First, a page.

ISES-ISIAQ 2019 CIEHR Presentations

Aug. 28, 2019

Presentations at the 2019 ISES-ISIAQ International Conference

In August of 2019, CIEHR members presented at the Joint Annual Meeting of the International Societies of Exposure Science and Indoor Air Quality and Climate (ISES-ISIAQ 2019).

The Hopi Environmental Health Project (HEHP) - Measuring Concentrations of PM2.5 in Households on Hopi Lands

Hadeed S.1, O'Rourke M.K.1, Alshammari M.1, Blohm J.1, Canales R.1, Paukgana P.2, Olivas G.3, Carl A.3, Lugo-Lerma V.1, Gonzalez-Figueroa E.1
1 The University of Arizona College of Public Health, Tucson, AZ, USA, 2The Hopi Tribe, Kykotsmovi, AZ, 3The University of Arizona, Tucson, AZ, USA


Despite an estimated 6.5 million people in the United States burning solid fuels for heating, respiratory health effects from indoor exposure to smoke and particulate matter (PM) have focused on populations in developing nations, and have been largely ignored in developed nations. The Hopi Tribe of Northern Arizona heavily relies on burning of coal and wood for heating and cooking during winter months. PM2.5 was measured in Hopi households for 24-hours during heating and non-heating seasons using real-time area monitors. Primary heating fuel type was recorded from questionnaires completed by primary respondents. Indoor mean concentrations of PM2.5 were assessed across seasons and household fuel types. Fifty-one households were sampled, 36 of which completed follow-up sampling during both heating and non-heating seasons. Across all households and seasons, mean (SD) concentrations of PM2.5 were 36.8 μg/m3 (175.3); 51.13 μg/m3 (218.7) during the heating season, and 18.6 μg/m3 (91.4) during the non-heating season. When considering fuel type, households burning wood and coal (n=17) had highest indoor PM2.5 concentrations (53.6 μg/m3 (136.0)) during the heating season. Homes using a combination of electricity, coal and wood (n=11) during the heating season had an indoor concentration of 46.6 μg/m3 (155.7). During the heating season, concentrations were 4.16 times greater for coal and wood homes, 2.52 times greater in electric, coal and wood homes, and 2.03 times greater in homes burning coal, wood and natural gas, compared to the non-heating season. PM2.5 concentrations were elevated in coal and wood burning households. Although slight reductions were observed in homes that used a combination of electricity or natural gas with coal and wood, concentrations exceeded the USEPA ambient standard of 35 μg/m3 and the WHO guideline of 25 μg/m3. Occupants of these households may be overexposed to PM2.5 and at greater risk for developing respiratory and cardiovascular diseases.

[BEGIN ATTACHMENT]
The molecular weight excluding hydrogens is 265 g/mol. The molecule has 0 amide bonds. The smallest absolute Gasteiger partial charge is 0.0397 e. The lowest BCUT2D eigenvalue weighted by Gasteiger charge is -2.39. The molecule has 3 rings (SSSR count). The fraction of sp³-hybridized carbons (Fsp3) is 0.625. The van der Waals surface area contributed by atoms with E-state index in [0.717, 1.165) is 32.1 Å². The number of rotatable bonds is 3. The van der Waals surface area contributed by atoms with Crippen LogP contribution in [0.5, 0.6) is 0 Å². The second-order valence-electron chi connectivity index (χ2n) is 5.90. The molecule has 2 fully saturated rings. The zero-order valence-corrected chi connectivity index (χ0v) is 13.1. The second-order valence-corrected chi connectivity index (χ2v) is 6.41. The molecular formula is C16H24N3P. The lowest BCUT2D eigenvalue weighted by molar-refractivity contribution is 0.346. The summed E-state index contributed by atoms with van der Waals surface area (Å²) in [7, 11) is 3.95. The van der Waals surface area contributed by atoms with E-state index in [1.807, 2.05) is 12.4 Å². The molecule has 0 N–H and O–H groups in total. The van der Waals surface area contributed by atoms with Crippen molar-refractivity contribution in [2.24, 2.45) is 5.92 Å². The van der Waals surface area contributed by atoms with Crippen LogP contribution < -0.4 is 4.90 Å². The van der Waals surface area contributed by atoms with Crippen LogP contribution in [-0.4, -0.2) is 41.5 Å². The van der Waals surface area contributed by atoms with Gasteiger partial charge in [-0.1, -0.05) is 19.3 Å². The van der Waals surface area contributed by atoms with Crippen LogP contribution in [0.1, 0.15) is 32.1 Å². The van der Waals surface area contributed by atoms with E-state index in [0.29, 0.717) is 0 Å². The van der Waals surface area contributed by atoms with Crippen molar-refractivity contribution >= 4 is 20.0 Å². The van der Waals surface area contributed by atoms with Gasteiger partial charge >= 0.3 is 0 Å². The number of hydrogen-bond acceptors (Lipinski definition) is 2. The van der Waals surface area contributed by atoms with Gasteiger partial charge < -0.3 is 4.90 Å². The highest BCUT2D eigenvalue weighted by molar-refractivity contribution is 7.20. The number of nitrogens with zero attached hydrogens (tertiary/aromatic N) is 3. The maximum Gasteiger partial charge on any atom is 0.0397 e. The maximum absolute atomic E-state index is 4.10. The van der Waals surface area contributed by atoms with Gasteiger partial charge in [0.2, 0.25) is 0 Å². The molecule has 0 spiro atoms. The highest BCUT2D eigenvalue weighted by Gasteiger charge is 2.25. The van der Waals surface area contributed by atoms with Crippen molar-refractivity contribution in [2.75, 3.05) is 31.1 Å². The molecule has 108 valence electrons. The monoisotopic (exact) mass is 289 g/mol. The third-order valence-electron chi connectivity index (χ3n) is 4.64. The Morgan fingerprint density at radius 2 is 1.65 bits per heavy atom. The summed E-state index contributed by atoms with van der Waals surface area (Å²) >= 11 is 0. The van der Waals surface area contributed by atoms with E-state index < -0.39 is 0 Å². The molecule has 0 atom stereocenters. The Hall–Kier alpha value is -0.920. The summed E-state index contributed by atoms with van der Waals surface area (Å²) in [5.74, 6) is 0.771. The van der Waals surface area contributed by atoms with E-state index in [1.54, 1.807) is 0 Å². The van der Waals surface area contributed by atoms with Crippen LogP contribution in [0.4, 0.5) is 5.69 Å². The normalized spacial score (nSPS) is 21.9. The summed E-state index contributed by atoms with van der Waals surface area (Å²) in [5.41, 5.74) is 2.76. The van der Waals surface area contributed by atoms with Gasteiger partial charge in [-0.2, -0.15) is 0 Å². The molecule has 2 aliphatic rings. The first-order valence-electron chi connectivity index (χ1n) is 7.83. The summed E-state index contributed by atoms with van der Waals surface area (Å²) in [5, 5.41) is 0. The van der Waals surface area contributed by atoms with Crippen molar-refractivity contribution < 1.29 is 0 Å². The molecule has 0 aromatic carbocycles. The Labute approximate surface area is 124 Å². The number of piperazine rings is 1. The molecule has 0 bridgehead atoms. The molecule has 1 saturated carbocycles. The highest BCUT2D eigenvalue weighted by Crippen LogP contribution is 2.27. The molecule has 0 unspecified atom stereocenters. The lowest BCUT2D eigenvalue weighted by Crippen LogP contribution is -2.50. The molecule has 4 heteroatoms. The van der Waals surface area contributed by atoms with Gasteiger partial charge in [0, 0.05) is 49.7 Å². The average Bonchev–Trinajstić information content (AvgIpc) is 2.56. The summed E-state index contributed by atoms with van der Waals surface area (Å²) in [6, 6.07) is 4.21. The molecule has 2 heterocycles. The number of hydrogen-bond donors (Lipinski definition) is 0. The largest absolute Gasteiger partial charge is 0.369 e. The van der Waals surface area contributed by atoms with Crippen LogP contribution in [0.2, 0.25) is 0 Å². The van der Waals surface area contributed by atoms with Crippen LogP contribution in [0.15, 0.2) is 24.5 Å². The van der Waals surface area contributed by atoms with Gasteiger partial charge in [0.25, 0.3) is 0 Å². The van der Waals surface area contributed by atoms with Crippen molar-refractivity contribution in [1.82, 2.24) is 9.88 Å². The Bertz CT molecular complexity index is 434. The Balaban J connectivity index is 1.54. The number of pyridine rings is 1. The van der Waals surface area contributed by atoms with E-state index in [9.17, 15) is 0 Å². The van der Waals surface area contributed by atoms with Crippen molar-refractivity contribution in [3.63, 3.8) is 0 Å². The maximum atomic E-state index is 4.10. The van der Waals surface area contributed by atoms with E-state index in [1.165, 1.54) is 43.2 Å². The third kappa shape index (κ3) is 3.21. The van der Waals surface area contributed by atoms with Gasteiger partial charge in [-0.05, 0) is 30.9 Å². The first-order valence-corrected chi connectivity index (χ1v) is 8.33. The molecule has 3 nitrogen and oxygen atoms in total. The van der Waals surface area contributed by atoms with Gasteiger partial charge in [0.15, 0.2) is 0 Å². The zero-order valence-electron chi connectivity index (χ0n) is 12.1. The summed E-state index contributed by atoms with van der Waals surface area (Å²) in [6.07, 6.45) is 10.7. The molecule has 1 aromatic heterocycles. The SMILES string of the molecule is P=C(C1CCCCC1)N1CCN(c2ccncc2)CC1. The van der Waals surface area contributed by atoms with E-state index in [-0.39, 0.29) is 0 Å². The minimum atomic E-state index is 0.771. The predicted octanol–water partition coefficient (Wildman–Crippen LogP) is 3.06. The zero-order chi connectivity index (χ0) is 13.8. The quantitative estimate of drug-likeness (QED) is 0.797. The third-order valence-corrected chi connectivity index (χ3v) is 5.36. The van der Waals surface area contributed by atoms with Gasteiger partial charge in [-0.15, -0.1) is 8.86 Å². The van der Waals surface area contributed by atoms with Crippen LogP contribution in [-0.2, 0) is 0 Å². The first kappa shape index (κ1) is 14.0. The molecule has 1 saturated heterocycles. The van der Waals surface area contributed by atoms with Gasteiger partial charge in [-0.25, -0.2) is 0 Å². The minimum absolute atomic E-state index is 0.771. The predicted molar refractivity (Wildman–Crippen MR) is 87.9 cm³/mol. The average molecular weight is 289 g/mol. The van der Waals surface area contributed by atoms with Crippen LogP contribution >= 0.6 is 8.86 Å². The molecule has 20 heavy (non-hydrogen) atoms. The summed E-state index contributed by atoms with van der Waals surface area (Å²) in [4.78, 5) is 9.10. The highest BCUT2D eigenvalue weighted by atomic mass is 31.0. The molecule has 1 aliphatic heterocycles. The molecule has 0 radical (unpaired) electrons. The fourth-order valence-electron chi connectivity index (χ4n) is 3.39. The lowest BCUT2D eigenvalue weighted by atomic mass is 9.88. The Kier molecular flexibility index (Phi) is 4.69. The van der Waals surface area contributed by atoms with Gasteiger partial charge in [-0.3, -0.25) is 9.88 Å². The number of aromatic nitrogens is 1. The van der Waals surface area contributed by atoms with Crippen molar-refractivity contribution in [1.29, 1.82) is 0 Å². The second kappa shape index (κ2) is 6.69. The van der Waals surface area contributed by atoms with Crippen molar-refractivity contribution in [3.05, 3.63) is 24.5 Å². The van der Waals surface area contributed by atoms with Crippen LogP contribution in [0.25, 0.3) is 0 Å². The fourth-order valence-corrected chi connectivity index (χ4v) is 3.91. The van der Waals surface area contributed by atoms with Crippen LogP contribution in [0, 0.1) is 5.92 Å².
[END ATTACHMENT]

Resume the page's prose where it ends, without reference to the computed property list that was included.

Quantitative Risk Assessment: Uranium exposure from inhalation

Carl A.1, Harris R. 1, Alshammari M.1, O'Rourke M.K.1
1The University of Arizona, USA


Uranium 238 (238U), a natural occurring radioactive metal is associated with kidney diseases, respiratory diseases/cancer, and bone cancer. Uranium is found in soil, water, and air. Information regarding 238U inhalation on Hopi lands is limited. We performed a quantitative risk assessment on the relative cancer risk from inhaling 238U. We measured particulate matter (PM2.5) in Northeastern Arizona on Hopi land using a personal DataRAM (pDR-1500). Placement occurred inside homes in the summer and winter seasons, each assessment ran for approximately twenty-four hours. The pDR-1500 contained filters that were analyzed for metal concentrations using inductively coupled plasma mass spectrometry (ICP-MS). Participant exposures were calculated using 238U data and personal questionnaires. Average duration was substituted for missing duration values. We obtained carcinogenic cancer risks by multiplying the exposure concentration and inhalation unit risk value obtained from the Agency for Toxic Substances and Disease Registry (ATSDR). Results: Data were collected in a total of 17 homes in the summer and 7 homes in the winter. Participants lived at home for an average of 24 years (sd ±22). The average concentration of 238U in the summer was 0.94 µg/m3 (sd ±0.39) and 0.82 µg/m3 (sd ±0.47) in the winter. The average exposure concentration in the summer was 0.24 µg/g (sd ±0.23) and 0.05 µg/g in the winter (sd ±0.04). The cancer risk factor was 7.3*10-5 and 1.5*10-5 for summer and winter seasons respectively. Preliminary data indicates that on Hopi lands the risk of respiratory diseases and cancer based on 238U exposure exceeded the acceptable risk limit of 10-6 carcinogens per lifetime.